By Deb Hadachek Telescope News
All the things you don’t think about.
Upgrades to roads and bridges. Added demolition waste to the landfill. Camper hookups for 250-300 construction workers. Food to feed them.
Those were just a handful of the revelations Marshall County Commissioner Keith Bramhall and Public Works Director Mike Craig shared with Republic County Commissioners in a two-hour meeting November 23 for what to expect if NextEra develops the High Banks Wind project in Republic County in coming years.
While the details seem overwhelming, Bramhall said he believes the wind farms in Marshall County will provide an economic windfall in taxes.
“The economic side is only up, from what I see,” Bramhall said.
While the wind farm development is tax exempt for 10 years, NextEra paid Marshall County $500,000 at the outset, plus the costs to develop roads and eight bridges on a haul route to the construction site, he said. The company will pay Marshall County $400,000 a year for the next 10 years, which goes into a Capital Improvement Fund that may build a new jail, Bramhall said.
In year 11 of operation, the newest wind farm in Marshall County will be taxed like other state-assessed property, and Bramhall said estimates indicate that will generate $40 million in tax revenues to local governments over the next 30 years.
For High Banks wind, NextEra estimates it will pay $100 million in tax revenues between Republic and Washington Counties. Landowner payments are estimated at $115 million.
An older wind farm in Marshall County has a lifetime tax exemption, but NextEra has agreed to pay the county $300,000 a year, which is placed in the Road and Bridge Fund, Bramhall said.
NextEra has yet to present a proposed boundary for the project to Republic County Commissioners. In general the project is expected to straddle the Republic-Washington County line in eastern Republic County.
Options for land have been filed in the Republic County Register of Deeds Office as far north as the Narka and Munden areas, and landowners south of Belleville towards Norway have also heard interest expressed in their regions.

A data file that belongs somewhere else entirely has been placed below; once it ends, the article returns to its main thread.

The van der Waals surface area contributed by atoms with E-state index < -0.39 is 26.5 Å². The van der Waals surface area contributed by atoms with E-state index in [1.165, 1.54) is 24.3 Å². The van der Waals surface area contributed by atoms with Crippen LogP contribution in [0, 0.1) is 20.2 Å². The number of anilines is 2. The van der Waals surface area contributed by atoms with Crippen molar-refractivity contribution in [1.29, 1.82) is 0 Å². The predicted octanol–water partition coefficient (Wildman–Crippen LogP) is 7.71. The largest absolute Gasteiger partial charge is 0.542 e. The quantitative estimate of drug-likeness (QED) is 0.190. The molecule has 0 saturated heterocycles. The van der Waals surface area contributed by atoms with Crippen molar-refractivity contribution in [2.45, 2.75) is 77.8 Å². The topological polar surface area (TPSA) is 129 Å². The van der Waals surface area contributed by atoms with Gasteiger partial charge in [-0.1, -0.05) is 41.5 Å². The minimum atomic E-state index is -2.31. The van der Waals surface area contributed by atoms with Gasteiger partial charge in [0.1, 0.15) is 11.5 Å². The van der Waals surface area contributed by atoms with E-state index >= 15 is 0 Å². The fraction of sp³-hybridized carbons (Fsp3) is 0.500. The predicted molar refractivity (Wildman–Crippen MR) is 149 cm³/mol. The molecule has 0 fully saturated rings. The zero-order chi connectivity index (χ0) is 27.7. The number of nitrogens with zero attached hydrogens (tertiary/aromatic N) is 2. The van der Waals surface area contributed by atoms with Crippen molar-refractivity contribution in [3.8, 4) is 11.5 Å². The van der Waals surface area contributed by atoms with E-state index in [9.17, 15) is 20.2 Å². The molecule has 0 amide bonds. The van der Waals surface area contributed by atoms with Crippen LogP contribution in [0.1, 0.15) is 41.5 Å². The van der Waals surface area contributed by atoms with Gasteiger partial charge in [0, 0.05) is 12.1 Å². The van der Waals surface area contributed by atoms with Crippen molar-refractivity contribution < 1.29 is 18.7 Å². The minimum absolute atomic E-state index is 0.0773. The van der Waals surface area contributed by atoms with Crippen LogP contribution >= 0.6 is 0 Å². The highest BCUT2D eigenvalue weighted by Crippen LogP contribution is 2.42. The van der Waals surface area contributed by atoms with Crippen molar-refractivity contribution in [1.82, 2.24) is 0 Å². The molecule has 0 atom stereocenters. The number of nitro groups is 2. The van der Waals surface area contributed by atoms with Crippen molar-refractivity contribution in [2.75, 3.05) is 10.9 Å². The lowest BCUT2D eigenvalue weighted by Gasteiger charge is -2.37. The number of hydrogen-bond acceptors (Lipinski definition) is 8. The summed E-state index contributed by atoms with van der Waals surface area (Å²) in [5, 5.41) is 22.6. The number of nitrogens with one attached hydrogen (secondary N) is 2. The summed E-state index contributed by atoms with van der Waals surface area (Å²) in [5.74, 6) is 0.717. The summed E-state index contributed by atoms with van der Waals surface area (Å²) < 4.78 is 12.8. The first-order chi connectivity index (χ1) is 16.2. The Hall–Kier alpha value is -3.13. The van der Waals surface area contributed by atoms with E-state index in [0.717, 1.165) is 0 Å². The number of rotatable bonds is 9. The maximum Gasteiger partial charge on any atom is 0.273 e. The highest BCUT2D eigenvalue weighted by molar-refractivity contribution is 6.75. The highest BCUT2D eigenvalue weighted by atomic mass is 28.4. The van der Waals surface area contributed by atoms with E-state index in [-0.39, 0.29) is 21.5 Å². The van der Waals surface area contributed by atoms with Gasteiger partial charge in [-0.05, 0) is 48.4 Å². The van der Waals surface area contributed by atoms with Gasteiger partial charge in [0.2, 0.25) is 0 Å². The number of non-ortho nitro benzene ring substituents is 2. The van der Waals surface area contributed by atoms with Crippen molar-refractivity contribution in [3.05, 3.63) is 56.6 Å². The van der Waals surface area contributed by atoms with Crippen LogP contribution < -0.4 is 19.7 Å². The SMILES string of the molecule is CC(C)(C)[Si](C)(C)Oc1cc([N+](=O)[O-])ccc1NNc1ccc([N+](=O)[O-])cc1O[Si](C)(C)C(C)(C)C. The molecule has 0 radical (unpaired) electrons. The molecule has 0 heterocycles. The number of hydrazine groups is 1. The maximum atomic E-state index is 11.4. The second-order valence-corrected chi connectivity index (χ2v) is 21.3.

“The west side of the county has irrigation, and the east side may have wind energy,” commented Commissioner Edwin Splichal. A transmission line from the local project is expected to connect to the Marshall County farm.
Bramhall and Craig recently gave Republic County Highway Administrator Ken Robbins a tour of the Marshall County project. Commissioners said they also plan to visit the site personally.
Republic County Commissioners are also on the hunt for an outside legal firm to help the county negotiate the best possible contract with NextEra.
“We want to do the very best thing for the county not just now, but 10 or 20 years down the road,” said Splichal.
Bramhall, who lives at Frankfort, said since the wind farm project was in his commission district, he became the contact person for any day-to-day questions about the project.
Both he and Craig said the NextEra contractor was responsive to any concerns they raised.
“They won’t lie to you, they won’t cheat you, if they tell you they’re going to do something, they’ll do it, as long as it’s reasonable,” said Bramhall of his experience.
The company will designate a haul route and pay to upgrade the roads and bridges along that route to their specifications, he said. Any contractors caught using roads other than the haul route are immediately dismissed, he said.
Bramhall said since he lives near the Nemaha County line, he learned questions to ask in regards to county roads and facilities based on an earlier project in that county. One was to ask for dust control on roads in the haul route.
Another was to consider costs to open a new cell in the local Construction and Demolition site to handle the debris from construction. That includes mats used to stabilize cranes, and wooden spools that hold the transmission lines, he said.
“Bid every bridge as if you’re going to have a contractor build it,” Craig recommended, although Marshall County crews were able to build all but one of the new bridges in-house.
Commissioner Doug Garman said he has received unsolicited emails from Marshall County residents unhappy with the project.
“That’s in the eye of the beholder,” Bramhall said. “If you’re for something it’s great, if you don’t like it you don’t like it.”
Bramhall said because of the height of the towers, he doesn’t believe sound, shadows or the blinking lights on top will disturb nearby property owners. The newest Marshall County project is about 70 percent operational, he said, and expects to be 100 percent operational by December 6.